The Shakedown has been released on DVD by UK outfit Renown and it’s a moderate looking effort. By and large, the image is clean and acceptably sharp, but the aspect ratio can’t be right – it’s presented in Academy ratio and some kind of wide process must surely have been used by 1960. Still, it’s not horribly compromised and I’d imagine it’s as good as the film is going to get. The film is entertaining from start to finish and is one of those that retains a foot in both camps, holding onto a touch of the reserve of the previous decade while also nudging towards the more permissive style that the 60s would become associated with.



27 thoughts on “The Shakedown

  1. Not seen this one Colin but I’d be in there just for the cast. Shame about the AR – Renown do a great job with lesser known titles but they often have to use older masters, which is a shame. I would imagine that this might bear comparison with PAYROLL (which, conversely, has always looked incredibly good on home video).


    • Yes, Renown are a small outfit putting out a lot of very rare stuff. Their product can be hit and miss on occasion but I tend to cut such companies a bit of slack due to their relative size and, as you say, their likely reliance on the elements to hand – we’re not talking about a Hollywood or Euro major with the resources that implies.

      As for Payroll, there is grounds for comparison as a result of the underworld theme and the edginess, but it came a year or so later and I think that added to the toughness. It’s also a bit leaner since the story it’s telling is a bit more compact.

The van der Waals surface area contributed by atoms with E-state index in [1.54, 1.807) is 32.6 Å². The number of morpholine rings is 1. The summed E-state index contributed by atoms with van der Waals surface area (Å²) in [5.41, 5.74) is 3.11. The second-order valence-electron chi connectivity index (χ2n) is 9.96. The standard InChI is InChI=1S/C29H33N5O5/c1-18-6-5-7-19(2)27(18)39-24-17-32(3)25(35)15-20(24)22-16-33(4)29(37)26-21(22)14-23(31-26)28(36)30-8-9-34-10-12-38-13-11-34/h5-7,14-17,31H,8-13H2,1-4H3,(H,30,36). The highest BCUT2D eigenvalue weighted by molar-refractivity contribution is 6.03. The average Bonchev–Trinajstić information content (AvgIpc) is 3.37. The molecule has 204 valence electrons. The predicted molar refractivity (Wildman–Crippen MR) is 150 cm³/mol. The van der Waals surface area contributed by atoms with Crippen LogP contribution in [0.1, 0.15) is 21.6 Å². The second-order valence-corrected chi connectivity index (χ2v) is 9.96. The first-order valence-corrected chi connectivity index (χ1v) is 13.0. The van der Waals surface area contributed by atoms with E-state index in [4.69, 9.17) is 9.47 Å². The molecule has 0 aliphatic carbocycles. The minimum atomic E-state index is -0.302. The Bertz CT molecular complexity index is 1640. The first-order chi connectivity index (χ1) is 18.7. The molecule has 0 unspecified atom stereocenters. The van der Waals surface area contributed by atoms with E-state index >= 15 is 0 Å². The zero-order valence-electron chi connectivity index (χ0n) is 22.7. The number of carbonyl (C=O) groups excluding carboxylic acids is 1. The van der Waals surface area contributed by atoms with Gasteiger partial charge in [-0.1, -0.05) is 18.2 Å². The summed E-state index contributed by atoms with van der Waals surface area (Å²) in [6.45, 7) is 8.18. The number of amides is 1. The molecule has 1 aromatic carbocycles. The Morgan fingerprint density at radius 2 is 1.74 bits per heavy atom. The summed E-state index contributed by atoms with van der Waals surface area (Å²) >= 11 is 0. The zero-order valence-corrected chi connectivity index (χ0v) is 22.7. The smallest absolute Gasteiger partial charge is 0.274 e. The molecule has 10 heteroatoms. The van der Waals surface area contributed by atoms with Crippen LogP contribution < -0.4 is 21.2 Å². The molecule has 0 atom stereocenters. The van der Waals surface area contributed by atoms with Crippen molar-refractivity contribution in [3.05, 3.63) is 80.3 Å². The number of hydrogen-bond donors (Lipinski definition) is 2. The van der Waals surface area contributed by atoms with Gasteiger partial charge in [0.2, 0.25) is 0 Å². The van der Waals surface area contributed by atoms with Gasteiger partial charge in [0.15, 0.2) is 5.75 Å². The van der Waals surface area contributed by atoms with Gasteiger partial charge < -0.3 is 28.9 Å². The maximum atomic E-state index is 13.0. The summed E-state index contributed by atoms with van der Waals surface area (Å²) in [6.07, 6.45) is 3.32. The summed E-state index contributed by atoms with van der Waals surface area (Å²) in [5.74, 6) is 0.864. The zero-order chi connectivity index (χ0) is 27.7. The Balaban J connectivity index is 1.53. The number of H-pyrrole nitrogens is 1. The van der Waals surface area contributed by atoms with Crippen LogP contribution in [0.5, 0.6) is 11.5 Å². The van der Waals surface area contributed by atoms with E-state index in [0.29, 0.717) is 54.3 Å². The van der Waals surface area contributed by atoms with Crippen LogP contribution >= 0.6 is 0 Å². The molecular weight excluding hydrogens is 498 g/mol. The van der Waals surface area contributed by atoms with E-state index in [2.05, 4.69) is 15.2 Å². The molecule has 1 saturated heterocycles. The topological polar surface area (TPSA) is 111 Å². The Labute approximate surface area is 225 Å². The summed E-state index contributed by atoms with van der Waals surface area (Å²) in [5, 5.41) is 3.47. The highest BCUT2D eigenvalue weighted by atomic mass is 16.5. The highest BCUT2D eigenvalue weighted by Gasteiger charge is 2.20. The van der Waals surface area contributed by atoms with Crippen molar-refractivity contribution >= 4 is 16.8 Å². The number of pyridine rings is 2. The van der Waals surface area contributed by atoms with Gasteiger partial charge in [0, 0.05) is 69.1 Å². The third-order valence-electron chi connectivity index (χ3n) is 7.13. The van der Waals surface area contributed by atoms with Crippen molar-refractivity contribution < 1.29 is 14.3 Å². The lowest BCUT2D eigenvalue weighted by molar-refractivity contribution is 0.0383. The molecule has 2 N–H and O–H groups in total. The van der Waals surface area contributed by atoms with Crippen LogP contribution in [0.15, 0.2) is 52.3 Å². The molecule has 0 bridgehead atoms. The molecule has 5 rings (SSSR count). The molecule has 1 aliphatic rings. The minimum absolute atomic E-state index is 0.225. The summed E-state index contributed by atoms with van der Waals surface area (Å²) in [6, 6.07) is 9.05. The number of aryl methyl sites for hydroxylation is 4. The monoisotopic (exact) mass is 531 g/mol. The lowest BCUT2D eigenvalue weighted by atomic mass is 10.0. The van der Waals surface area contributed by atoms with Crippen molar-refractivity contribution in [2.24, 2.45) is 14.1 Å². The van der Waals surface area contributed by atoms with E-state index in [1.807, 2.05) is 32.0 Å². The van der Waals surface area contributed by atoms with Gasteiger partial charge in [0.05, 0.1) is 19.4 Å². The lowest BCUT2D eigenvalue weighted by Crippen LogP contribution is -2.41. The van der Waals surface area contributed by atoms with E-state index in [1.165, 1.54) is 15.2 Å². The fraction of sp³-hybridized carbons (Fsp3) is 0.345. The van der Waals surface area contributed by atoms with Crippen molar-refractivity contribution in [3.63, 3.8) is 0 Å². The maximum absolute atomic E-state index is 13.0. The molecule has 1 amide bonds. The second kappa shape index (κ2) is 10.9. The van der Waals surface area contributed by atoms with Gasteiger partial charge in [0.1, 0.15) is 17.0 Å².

2. Colin
    Well done bit as always my good fellow. Silly me, I have had this one on the shelf for ages and have never gotten around to watching it. I will of course fix that this weekend. Thanks for the reminder. I just saw Miss Court in an episode of the western series WILD, WILD WEST from 1966.

    One of the better “working girl” films is Don Chaffey’s 1957 UK production, THE FLESH IS WEAK. The film features John Derek as the headliner. It is an “expose” noir about the prostitution racket in the U.K. Derek is a pimp who preys on the naive, “just off the bus” young women who come to the big city for fame and fortune. Review at the usual spot.



    • Hazel Court seemed to be in everything at some point, and was always welcome.
      The Flesh is Weak has long been on my list but it’s also another that gets passed over for some reason. I think Derek was a pretty good actor and I’ve enjoyed a number of his roles.


  3. Colin